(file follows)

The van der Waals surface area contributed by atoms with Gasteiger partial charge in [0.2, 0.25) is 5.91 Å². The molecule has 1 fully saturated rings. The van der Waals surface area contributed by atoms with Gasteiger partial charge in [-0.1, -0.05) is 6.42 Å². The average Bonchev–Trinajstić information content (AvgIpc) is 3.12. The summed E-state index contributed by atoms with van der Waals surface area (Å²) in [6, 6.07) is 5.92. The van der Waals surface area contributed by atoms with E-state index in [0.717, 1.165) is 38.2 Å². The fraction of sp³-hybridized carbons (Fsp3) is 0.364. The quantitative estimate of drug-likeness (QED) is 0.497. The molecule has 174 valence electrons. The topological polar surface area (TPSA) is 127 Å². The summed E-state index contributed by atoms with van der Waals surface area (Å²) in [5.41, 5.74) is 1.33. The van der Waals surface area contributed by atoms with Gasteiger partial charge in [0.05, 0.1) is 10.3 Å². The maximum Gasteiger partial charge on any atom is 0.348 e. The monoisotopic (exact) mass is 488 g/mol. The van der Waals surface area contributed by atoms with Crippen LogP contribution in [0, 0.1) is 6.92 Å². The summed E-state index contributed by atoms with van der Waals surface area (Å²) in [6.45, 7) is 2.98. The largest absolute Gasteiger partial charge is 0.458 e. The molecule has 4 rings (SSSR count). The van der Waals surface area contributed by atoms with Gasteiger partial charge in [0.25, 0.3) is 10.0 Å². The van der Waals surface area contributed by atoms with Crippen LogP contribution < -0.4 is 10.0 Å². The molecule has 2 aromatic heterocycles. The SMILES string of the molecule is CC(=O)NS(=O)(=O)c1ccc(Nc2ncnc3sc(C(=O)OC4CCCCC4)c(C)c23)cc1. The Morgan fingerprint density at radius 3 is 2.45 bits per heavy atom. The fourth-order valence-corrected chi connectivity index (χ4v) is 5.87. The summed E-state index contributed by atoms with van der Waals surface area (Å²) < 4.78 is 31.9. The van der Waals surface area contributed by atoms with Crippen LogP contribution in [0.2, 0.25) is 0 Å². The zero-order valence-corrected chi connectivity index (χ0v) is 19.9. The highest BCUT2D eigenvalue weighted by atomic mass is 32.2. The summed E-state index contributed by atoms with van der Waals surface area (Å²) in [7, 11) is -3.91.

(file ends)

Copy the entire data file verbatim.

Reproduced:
The van der Waals surface area contributed by atoms with Gasteiger partial charge in [0.2, 0.25) is 5.91 Å². The molecule has 1 fully saturated rings. The van der Waals surface area contributed by atoms with Gasteiger partial charge in [-0.1, -0.05) is 6.42 Å². The average Bonchev–Trinajstić information content (AvgIpc) is 3.12. The summed E-state index contributed by atoms with van der Waals surface area (Å²) in [6, 6.07) is 5.92. The van der Waals surface area contributed by atoms with E-state index in [0.717, 1.165) is 38.2 Å². The fraction of sp³-hybridized carbons (Fsp3) is 0.364. The quantitative estimate of drug-likeness (QED) is 0.497. The molecule has 174 valence electrons. The topological polar surface area (TPSA) is 127 Å². The summed E-state index contributed by atoms with van der Waals surface area (Å²) in [5.41, 5.74) is 1.33. The van der Waals surface area contributed by atoms with Gasteiger partial charge in [0.05, 0.1) is 10.3 Å². The maximum Gasteiger partial charge on any atom is 0.348 e. The monoisotopic (exact) mass is 488 g/mol. The van der Waals surface area contributed by atoms with Crippen LogP contribution in [0, 0.1) is 6.92 Å². The summed E-state index contributed by atoms with van der Waals surface area (Å²) in [6.45, 7) is 2.98. The largest absolute Gasteiger partial charge is 0.458 e. The molecule has 4 rings (SSSR count). The van der Waals surface area contributed by atoms with Gasteiger partial charge in [0.25, 0.3) is 10.0 Å². The van der Waals surface area contributed by atoms with Crippen LogP contribution < -0.4 is 10.0 Å². The molecule has 2 aromatic heterocycles. The SMILES string of the molecule is CC(=O)NS(=O)(=O)c1ccc(Nc2ncnc3sc(C(=O)OC4CCCCC4)c(C)c23)cc1. The Morgan fingerprint density at radius 3 is 2.45 bits per heavy atom. The fourth-order valence-corrected chi connectivity index (χ4v) is 5.87. The summed E-state index contributed by atoms with van der Waals surface area (Å²) < 4.78 is 31.9. The van der Waals surface area contributed by atoms with Crippen LogP contribution in [0.2, 0.25) is 0 Å². The zero-order valence-corrected chi connectivity index (χ0v) is 19.9. The highest BCUT2D eigenvalue weighted by atomic mass is 32.2. The summed E-state index contributed by atoms with van der Waals surface area (Å²) in [7, 11) is -3.91.